A short while after the boys settle into the new flat, Annie, still upset over not being able to interact with anyone except by haunting them, knocks over a few things and upsets the furniture to entertain herself….Except this time, the boys can see her, as both George and Mitchell are supernatural beings. Hilarity ensues. Alright, hilarity and horror. Soon, the three discover that trouble will find them, seek them out even, no matter what precautions they take to guard themselves and the public against the terror of their situations; they uncover the real reason Annie is left as a ghost, in limbo between the worlds, dangerous acquaintances who do their best to convince George to lose control during the full moon and an entire pretentious network of vampire elite who will stop at nothing to bring Mitchell back to his murderous roots.
What drew viewers in initially wasn’t necessarily the horror and fantasy aspect. It wasn’t just that the writers went out of their way to keep to traditional folkloric conventions. People loved the comedy. They loved the normalcy of the peculiar and the sweet moments of sincerity between the trio. In one favorite scene, Annie brings the two boys together for a roommate meeting to sort out a recent tiff: the boys exclaim that there’s nothing wrong with the way they were going about resolving their dilemma (which is to “go out one night and just get hammered”) but the conversation immediately turns into a sob-fest over The Real Hustle when they turn on the television to find that the time slot has been moved:
“So, what, are just supposed to check every night!?!”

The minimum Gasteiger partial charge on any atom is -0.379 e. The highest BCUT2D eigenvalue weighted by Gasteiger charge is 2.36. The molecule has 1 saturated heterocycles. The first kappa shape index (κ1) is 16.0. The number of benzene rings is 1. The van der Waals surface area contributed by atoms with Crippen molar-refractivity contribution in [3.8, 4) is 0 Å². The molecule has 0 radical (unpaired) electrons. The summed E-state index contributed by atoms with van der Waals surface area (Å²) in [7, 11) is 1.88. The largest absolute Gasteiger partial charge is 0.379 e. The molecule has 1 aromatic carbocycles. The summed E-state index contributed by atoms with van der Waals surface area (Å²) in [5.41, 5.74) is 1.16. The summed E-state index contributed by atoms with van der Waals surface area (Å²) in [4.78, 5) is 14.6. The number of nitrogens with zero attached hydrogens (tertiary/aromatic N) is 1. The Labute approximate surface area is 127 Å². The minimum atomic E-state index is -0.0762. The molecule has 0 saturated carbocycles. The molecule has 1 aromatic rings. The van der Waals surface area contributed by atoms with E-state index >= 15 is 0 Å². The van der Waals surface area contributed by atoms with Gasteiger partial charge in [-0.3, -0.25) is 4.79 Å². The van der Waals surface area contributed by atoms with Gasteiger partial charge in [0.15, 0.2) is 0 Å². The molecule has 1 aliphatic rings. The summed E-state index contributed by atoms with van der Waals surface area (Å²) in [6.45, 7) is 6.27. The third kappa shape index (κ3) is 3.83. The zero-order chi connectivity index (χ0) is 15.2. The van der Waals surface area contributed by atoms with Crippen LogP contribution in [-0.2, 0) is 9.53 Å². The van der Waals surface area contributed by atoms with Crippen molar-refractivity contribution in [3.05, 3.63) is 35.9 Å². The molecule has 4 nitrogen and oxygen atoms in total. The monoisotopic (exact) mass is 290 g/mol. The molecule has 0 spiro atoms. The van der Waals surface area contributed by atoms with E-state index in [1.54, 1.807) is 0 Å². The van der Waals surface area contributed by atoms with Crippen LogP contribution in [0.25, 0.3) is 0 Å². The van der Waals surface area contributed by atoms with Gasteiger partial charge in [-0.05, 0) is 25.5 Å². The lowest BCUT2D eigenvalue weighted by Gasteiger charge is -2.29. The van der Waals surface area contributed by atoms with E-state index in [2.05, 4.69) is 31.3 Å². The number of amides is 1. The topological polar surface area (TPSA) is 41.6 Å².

“Don’t I deserve this? Don’t I deserve one crumb of happiness?!”
“I saw a preview… they were going to do a con about cash-points.”
“I would’ve loved that…. You b**tards!”
… All the while, Annie sits shell-shocked on the sofa, wondering what has just happened.
The drama of the three friends lives swings wildly from standard tussles over who, exactly, is responsible for the washing-up and the hoovering (and why Annie needs that many cups of tea when she can’t even drink them) to crucial decisions over how to stop Mitchell from killing again. Their struggles are humanized. Their backgrounds are dissected in an effort to distinguish what makes them the way they are, supernatural ailments and all. You feel for them. You hurt when they hurt and you realize that there’s nothing standard-issue about “being human”, that sometimes it just makes things more difficult.
The beauty of a show like Being Human is its ability to make you externalize your own fears: questions like “what would I do?” to “could I really kill if my loved ones were in danger?” are posed. The human existence is challenged. The limits of your imagination are pushed.
“There’s a question you haven’t asked yourself yet. If I exist, what else does?”
Being Human isn’t just another Vampire drama. It’s not Twilight. If the BBC knows how to do anything right, it’s creative resistance to the establishment.
So, all you Buffy fans, you Supernatural sympathizers and Walking Dead legion, all of you open-hearted fangirls and boys, give Being Human a try. You may find that you learn more about yourself and the person you could be. Challenge normal. Because there’s nothing simple about being human—there’s only this.